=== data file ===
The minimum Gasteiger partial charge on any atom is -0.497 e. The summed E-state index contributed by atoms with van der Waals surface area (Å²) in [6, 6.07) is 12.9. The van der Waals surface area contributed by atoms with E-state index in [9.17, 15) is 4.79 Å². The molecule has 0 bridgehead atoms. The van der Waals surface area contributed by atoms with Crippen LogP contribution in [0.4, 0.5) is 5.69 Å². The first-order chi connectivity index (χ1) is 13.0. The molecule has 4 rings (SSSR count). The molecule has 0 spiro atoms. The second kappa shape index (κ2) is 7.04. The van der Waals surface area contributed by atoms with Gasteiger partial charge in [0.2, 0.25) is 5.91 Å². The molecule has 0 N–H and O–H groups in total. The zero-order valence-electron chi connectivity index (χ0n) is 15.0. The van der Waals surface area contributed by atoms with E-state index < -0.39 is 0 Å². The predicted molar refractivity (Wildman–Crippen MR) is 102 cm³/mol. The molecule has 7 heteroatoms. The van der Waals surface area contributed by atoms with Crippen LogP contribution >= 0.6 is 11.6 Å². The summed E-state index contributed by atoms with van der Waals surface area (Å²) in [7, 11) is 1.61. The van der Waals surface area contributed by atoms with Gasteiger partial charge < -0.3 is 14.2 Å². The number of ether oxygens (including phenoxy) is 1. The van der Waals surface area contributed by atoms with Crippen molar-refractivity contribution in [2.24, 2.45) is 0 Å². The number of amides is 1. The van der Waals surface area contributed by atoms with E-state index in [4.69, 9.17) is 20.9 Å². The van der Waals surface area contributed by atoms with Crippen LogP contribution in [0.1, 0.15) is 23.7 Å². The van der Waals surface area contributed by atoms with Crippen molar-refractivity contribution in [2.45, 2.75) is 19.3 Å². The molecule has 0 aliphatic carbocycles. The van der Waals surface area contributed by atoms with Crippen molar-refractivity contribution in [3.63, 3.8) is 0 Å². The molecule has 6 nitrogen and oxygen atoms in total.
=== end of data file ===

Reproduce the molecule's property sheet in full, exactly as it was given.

The minimum Gasteiger partial charge on any atom is -0.497 e. The summed E-state index contributed by atoms with van der Waals surface area (Å²) in [6, 6.07) is 12.9. The van der Waals surface area contributed by atoms with E-state index in [9.17, 15) is 4.79 Å². The molecule has 0 bridgehead atoms. The van der Waals surface area contributed by atoms with Crippen LogP contribution in [0.4, 0.5) is 5.69 Å². The first-order chi connectivity index (χ1) is 13.0. The molecule has 4 rings (SSSR count). The molecule has 0 spiro atoms. The second kappa shape index (κ2) is 7.04. The van der Waals surface area contributed by atoms with Gasteiger partial charge in [0.2, 0.25) is 5.91 Å². The molecule has 0 N–H and O–H groups in total. The zero-order valence-electron chi connectivity index (χ0n) is 15.0. The van der Waals surface area contributed by atoms with E-state index < -0.39 is 0 Å². The predicted molar refractivity (Wildman–Crippen MR) is 102 cm³/mol. The molecule has 7 heteroatoms. The van der Waals surface area contributed by atoms with Crippen LogP contribution >= 0.6 is 11.6 Å². The summed E-state index contributed by atoms with van der Waals surface area (Å²) in [7, 11) is 1.61. The van der Waals surface area contributed by atoms with Gasteiger partial charge < -0.3 is 14.2 Å². The number of ether oxygens (including phenoxy) is 1. The van der Waals surface area contributed by atoms with Crippen molar-refractivity contribution in [2.24, 2.45) is 0 Å². The number of amides is 1. The van der Waals surface area contributed by atoms with E-state index in [4.69, 9.17) is 20.9 Å². The van der Waals surface area contributed by atoms with Crippen LogP contribution in [0.1, 0.15) is 23.7 Å². The van der Waals surface area contributed by atoms with Crippen molar-refractivity contribution in [2.45, 2.75) is 19.3 Å². The molecule has 0 aliphatic carbocycles. The van der Waals surface area contributed by atoms with Crippen molar-refractivity contribution in [3.63, 3.8) is 0 Å². The molecule has 6 nitrogen and oxygen atoms in total.